Shyness Boosts Weight Gain in Kids
Being shy increases the risk of obesity, according to a new study. Researchers from Emory University's Rollins School of Public Health found that children with lower social skills are significantly more likely to become obese.
The latest study involved data from 8,346 children who were followed from ages nine to 11 years. All children were part of the Early Childhood Longitudinal Study, Kindergarten Class of 1998-99.
Researchers collected information on children's' social competence, height and weight. Social competence was assessed by analyzing children's answers to statements like "I make friends easily," and "I am easy to like."
The latest findings revealed that lower social competence significantly increases the risk of unhealthy weight gain in children. The study showed that children who had low social competence when they were nine years old were more likely to be overweight or obese by age 11. However, obesity was not linked to social incompetence. Researchers noted that children who were obese at age nine did not experience lower social competence at age 11.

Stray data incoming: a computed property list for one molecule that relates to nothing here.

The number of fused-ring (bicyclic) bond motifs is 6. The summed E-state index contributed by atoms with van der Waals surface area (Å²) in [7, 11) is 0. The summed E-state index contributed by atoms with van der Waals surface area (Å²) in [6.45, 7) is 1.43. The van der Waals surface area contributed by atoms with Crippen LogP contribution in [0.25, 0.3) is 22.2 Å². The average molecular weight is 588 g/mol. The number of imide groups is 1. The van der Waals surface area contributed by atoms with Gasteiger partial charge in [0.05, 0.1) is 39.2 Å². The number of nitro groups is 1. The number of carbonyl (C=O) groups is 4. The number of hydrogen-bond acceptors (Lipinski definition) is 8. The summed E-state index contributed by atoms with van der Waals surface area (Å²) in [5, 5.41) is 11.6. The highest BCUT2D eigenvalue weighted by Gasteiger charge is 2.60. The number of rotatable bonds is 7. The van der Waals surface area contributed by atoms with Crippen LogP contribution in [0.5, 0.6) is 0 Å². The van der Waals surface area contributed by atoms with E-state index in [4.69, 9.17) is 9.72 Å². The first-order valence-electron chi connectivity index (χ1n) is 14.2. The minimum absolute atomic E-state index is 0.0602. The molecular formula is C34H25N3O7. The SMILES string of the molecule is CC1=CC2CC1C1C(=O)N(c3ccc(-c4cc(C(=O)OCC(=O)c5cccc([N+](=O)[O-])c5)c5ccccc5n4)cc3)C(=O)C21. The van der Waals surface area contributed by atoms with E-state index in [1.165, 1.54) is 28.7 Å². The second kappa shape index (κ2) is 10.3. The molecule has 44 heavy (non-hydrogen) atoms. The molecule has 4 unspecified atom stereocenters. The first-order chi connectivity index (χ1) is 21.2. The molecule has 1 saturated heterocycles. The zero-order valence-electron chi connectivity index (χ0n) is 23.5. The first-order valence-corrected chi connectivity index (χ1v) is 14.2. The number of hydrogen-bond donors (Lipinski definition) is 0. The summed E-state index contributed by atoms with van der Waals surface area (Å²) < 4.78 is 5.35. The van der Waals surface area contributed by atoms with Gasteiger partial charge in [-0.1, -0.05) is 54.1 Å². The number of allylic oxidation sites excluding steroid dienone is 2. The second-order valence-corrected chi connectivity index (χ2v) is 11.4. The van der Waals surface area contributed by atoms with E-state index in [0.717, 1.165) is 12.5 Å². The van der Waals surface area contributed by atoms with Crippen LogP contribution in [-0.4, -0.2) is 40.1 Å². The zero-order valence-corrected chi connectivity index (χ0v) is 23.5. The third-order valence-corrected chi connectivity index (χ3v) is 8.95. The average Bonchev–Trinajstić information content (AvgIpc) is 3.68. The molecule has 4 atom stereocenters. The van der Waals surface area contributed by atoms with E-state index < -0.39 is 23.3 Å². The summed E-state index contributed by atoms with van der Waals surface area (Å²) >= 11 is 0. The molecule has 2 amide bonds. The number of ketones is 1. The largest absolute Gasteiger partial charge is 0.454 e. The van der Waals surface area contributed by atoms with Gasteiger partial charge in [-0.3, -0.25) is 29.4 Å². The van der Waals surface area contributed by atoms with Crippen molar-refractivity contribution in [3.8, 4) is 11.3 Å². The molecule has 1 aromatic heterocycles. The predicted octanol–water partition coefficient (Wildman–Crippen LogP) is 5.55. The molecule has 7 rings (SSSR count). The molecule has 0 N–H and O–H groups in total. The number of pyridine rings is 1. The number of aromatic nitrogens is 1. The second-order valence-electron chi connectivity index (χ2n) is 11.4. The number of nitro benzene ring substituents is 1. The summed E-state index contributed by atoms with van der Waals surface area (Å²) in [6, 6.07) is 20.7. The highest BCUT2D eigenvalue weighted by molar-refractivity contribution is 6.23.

"Children with low social competence may engage in unhealthy behavior to avoid social situations in which they expect to receive negative social feedback such as competitive sports; or they may engage in sedentary activities or unhealthy eating to reduce the stress they feel from negative social experiences," researcher Solveig Cunningham, PhD, assistant professor in the Hubert Department of Global Health at Emory's Rollins School of Public Health, said in a news release. "This could result in energy imbalance and weight gain if such responses take the form of solitary and sedentary activities or unhealthy comfort eating."
The latest findings are published in The American Journal of Public Health.